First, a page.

This review was originally posted on Nintendo Scene on 4th November 2017.
This year has been a phenomenal year for the Switch, as I’m sure has been said many times before by just as many people. This success and the incredible library that the console now has can be at least partly attributed to the sheer amount of indie support that it has received. There has been a large amount of fantastic games, many of which we have covered here on Nintendo Scene, and next up in our sights; the post-apocalyptic marine adventure, Earth Atlantis, by Pixel Perfex.
The story of Earth Atlantis is reasonably simple, with a slightly archetypal post-apocalyptic theme. Essentially a “Great Climate Shift” occurred causing a worldwide flood that resulted in 96% of the world sinking underwater. Following this, the machines of the world fused with the marine animals (for, reasons, I guess) and the oceans filled with creature/machine hybrids. The player’s place in this world is as a “Hunter” of these creatures, in possibly one of the least thought-out plans in recent video game history as eradicating what “life” remains on Earth seems worryingly short-sighted. But you’re on a mission to rescue other hunters that are in trouble in the West Sea, so you might as well get to it.
How the player goes about this is through a simple 2D exploratory shooter; one but shoots, while the other turns the ship 180 degrees. All of the enemies are based on various marine creatures, so expect fish, squids, crabs and the like, all of which attack and move in different ways. As the player starts out with essentially a peashooter, you have to build up your power by collecting “P” bubbles that increase your basic firepower and other bubbles that give you auxiliary powers such as homing missiles or an electric bolts. Additional auxiliary bubbles can be found as well to increase that particular attack; for instance, additional “H” bubbles give more homing missiles with each shot. Once you reach a level that you feel confident with, you can take on one of the bosses; monstrous, giant marine creatures with sometimes unfair levels of firepower.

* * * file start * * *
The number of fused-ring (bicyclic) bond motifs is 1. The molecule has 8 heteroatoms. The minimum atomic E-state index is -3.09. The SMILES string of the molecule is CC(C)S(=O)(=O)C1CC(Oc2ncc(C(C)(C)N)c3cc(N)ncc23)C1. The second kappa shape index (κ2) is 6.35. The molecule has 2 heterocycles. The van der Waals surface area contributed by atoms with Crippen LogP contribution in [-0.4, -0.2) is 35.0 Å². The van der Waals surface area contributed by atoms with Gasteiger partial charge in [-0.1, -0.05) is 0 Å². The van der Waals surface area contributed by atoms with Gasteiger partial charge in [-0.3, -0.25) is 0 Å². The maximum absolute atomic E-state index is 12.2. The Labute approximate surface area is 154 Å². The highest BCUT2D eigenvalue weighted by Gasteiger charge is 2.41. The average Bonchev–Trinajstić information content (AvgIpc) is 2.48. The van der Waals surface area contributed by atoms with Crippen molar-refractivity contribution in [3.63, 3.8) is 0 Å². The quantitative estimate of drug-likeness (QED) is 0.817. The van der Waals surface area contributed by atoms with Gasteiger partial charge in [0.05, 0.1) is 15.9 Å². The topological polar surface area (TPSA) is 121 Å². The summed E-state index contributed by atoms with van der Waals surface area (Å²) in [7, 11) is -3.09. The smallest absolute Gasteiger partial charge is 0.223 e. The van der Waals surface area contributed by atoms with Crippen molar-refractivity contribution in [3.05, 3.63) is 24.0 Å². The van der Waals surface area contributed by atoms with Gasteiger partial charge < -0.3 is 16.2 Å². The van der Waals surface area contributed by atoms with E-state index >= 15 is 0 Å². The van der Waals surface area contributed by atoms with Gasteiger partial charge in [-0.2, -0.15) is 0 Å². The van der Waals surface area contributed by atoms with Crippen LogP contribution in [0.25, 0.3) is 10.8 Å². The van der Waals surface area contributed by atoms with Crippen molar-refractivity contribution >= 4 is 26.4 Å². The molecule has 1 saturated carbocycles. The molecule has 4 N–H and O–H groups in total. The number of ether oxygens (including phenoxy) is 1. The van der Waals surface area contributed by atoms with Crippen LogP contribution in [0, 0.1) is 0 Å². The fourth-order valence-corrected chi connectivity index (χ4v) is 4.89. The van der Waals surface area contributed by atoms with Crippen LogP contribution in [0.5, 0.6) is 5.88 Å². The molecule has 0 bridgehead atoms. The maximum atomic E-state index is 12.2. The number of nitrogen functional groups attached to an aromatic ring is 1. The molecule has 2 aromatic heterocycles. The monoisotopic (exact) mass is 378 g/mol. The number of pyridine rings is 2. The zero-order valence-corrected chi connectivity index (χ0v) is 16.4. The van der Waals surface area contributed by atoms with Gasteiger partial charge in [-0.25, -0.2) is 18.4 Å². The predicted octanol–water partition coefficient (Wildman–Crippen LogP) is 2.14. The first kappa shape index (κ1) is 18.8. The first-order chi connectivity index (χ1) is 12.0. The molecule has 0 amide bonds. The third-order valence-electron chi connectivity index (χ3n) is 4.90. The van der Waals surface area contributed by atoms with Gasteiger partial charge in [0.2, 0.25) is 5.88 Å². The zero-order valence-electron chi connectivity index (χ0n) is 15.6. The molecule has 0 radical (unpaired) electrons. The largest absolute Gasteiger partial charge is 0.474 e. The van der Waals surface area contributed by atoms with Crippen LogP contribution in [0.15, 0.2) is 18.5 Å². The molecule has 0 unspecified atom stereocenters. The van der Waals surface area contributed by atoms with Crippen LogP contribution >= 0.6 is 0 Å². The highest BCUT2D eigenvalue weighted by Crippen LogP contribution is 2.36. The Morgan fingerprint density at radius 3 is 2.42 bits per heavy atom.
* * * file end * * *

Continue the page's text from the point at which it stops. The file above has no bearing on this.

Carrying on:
Taking down one of these bosses unlocks a new area to explore with new creatures, and further bosses to discover and defeat. The only issue is the exploration when it comes to this is slightly indecipherable at first; the map in the top left is a blank square with markers in it as to where the bosses and power ups are and the player has to work out the route to them. This is great in that it forces the player to learn the lay of the land (or sea), however it does make it getting started in the game remarkably difficult. This is, unfortunately, not helped by the design of all of the areas looking the same and containing the same scenery and obstacles making tracking (or backtracking) your progress through the world incredibly difficult.
More than this, the game is incredibly punishing to the player for the crime of dying. Starting back at the last checkpoint with your starting power and a single bubble containing the the last sub weapon you picked up. Now, it isn’t necessarily a bad thing that the game is more difficult because of this, but it is unfortunate that this mechanic makes the game disheartening to play. Especially as then the player has to attempt to rebuild an arsenal to take on the boss that they struggled in engaging previously. I will acknowledge that this was much worse prior to the recent patch to the game, which rectified some of the boss difficulty and allowed the player to at least start with something from death instead of nothing, but it doesn’t give the player much incentive to want to continue.
Aesthetically, this game is beautiful, with an incredible sepia-toned colour scheme. The creatures and the player’ little submarine are designed to look like pencil drawings that really stand out from the various locations. As mentioned earlier, the backgrounds being drawn in pencil too mean that the player can often lose themselves in game, and not in the good way. Also, the levels have design elements that appear in front of the player character as well as behind, only further enhancing this effect of the player being able to lose themselves. Finally, as the developers insisted on adhering to this colour palette, some attacks are incredibly hard to see with the urgency required to deal with them, resulting in some unfair instances of taking damage. If you add to this that there are only a very small amount of music tracks in the game, which begin to grate before too long, the whole package just comes across as a little low effort.
So, should you buy Earth Atlantis? I can’t deny that this may just be me not “getting it” but this game just doesn’t feel player-focused enough to warrant most people’s time. It punishes the player a little too much for dying, the balancing of the bosses is still a little eschewed, and the lack of interesting scenery or music just leaves it feeling a little bland. This being said, anyone that wants an incredibly challenging shooter game to spend a little time on for Switch, this is the perfect game. It has some fantastic ideas, a unique art style, and some fantastically imaginative creature design. It’s just a shame about the rest.
Thank you to Head Up Games for supplying the review code for this game.
Earth Atlantis is available in Nintendo eShop for Switch right now.